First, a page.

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In the Garage: 1969 Dodge Dart GTS
THE CAR AND ITS OWNER
1969 Dodge Dart GTS convertible drag racer owned by Jim Mango
WHAT MAKES IT INTERESTING
Chrysler first offered the Dart GTS in late 1967 as a limited-edition junior muscle car to compete with the Chevrolet Nova SS. In stock form, it would go on to win its share of stoplight drag races. Mango’s convertible kicks things up a few notches. “It has always been a drag race car,” he says.
“It retains the 340 (cubic-inch) engine, with numbers-matching engine block, cylinder heads and intake manifold.” Mango adds that his car has a list of upgrades that any drag racer would recognize: Ross pistons; Bullet Racing camshaft; Jerico transmission; McLeod clutch, flywheel, and pressure plate; and a Lakewood bellhousing that hooks up to a Dana rear end, Strange Engineering axle and Phoenix racing tires.
HOW LONG HE’S OWNED IT
Since April 1997
WHERE HE FOUND IT
It was advertised in a weekly drag racing newspaper published by the National Hot Rod Association. “I bought it from a former racer in New Jersey,” Mango says. “I had seen the car being raced before.”
“It was in full race mode when it was purchased,” he says. “I had no plans to restore it, just to race it. Little by little, we have updated and changed most everything in the car over the last 16 years. My father, Jack, is the crew chief and is in charge of overall maintenance of the car. We race the car mostly in the northeast -- New York, New Jersey and Pennsylvania -- but have ventured as far west as Chicago, and as far south as Maryland, Virginia and Kentucky.” The Dodge’s best run in the quarter mile is 11.331 seconds at 117.805 miles per hour.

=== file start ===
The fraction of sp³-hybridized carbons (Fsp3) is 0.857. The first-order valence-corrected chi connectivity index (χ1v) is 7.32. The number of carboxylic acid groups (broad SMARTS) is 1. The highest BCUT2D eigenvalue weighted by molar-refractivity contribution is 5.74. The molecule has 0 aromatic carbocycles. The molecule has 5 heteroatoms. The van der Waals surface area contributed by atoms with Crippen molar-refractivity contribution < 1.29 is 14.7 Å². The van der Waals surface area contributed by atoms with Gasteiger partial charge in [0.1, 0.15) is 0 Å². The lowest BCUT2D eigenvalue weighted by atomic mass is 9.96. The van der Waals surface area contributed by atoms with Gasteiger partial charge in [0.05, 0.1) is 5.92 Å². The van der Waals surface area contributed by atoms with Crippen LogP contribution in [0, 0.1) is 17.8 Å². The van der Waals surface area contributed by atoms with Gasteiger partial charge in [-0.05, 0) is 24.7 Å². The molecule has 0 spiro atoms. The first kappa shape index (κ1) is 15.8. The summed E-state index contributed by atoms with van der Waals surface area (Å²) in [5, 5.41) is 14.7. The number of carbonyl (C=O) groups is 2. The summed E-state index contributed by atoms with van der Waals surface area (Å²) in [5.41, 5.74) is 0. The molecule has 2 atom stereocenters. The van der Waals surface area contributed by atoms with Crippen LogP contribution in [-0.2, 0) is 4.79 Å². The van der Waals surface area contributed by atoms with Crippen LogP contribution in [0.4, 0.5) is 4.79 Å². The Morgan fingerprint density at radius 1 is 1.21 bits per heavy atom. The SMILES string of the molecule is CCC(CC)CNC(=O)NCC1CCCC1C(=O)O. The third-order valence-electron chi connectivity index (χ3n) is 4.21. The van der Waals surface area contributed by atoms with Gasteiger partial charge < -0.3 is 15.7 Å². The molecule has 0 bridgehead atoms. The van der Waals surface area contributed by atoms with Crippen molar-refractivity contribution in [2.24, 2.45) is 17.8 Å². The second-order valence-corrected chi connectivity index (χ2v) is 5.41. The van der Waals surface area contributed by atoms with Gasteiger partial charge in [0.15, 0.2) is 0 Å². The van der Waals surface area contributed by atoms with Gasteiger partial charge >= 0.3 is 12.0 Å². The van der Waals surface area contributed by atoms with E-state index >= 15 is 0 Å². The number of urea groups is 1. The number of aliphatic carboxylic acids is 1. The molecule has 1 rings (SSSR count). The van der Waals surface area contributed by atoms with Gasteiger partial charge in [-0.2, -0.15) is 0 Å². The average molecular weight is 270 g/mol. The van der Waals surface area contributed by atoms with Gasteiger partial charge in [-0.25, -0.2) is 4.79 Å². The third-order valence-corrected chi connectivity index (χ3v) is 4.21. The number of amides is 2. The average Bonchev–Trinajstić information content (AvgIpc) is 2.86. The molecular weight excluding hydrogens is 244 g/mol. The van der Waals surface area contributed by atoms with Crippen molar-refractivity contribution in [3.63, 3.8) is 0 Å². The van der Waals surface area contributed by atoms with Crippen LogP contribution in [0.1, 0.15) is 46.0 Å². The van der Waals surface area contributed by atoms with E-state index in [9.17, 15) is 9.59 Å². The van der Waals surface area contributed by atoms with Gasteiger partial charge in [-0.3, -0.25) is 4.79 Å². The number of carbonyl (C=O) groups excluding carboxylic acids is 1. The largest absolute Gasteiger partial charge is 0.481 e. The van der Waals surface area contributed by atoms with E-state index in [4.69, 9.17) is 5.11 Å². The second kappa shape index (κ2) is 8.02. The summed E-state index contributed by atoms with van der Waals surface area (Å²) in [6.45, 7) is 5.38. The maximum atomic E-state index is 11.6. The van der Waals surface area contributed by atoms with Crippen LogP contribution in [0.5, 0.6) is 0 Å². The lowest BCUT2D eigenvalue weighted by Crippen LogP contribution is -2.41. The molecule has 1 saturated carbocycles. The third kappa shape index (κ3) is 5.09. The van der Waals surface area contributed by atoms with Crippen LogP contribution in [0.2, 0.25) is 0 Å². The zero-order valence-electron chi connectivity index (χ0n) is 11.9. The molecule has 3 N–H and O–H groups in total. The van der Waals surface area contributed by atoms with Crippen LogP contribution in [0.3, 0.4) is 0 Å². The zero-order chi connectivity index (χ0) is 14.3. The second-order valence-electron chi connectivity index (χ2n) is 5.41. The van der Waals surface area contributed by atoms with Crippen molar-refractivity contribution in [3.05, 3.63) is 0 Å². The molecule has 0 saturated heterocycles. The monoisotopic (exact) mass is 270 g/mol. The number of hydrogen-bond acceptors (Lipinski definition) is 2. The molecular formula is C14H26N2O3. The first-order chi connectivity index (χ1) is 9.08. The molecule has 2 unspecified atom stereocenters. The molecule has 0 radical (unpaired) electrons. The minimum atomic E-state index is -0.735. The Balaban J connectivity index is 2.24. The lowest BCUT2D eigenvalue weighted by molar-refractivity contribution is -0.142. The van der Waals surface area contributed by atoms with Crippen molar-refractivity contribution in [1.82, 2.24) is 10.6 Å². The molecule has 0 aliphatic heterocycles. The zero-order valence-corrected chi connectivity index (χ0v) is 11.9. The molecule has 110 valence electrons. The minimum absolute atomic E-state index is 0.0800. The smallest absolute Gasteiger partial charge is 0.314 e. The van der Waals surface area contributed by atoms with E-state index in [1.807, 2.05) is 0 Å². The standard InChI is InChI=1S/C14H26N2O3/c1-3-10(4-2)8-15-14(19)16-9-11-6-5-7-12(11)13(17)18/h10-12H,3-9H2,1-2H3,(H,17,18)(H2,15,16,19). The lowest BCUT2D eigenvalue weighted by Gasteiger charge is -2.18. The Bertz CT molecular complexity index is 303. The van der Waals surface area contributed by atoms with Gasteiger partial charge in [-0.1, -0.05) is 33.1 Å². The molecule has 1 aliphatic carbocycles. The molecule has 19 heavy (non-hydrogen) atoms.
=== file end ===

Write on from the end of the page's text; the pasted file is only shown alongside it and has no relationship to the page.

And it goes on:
TIPS FOR OWNERS
“If you want to race,” Mango advises, “be prepared to spend money not only on the car, but on transport equipment, spare parts (transmissions, clutches, tires, fuel, etc.), traveling expenses and race expenses.”
He estimates the GTS is worth $10,000 to $25,000.
THE BOTTOM LINE
“I really enjoy racing the car because I love the challenge and excitement of driving a stick-shift car,” Mango says. “Leaving the starting line at 7,000 RPM (revolutions per minute) and then shifting three times -- all before an eighth of a mile -- is a thrill that I look forward to every time I get in the car.”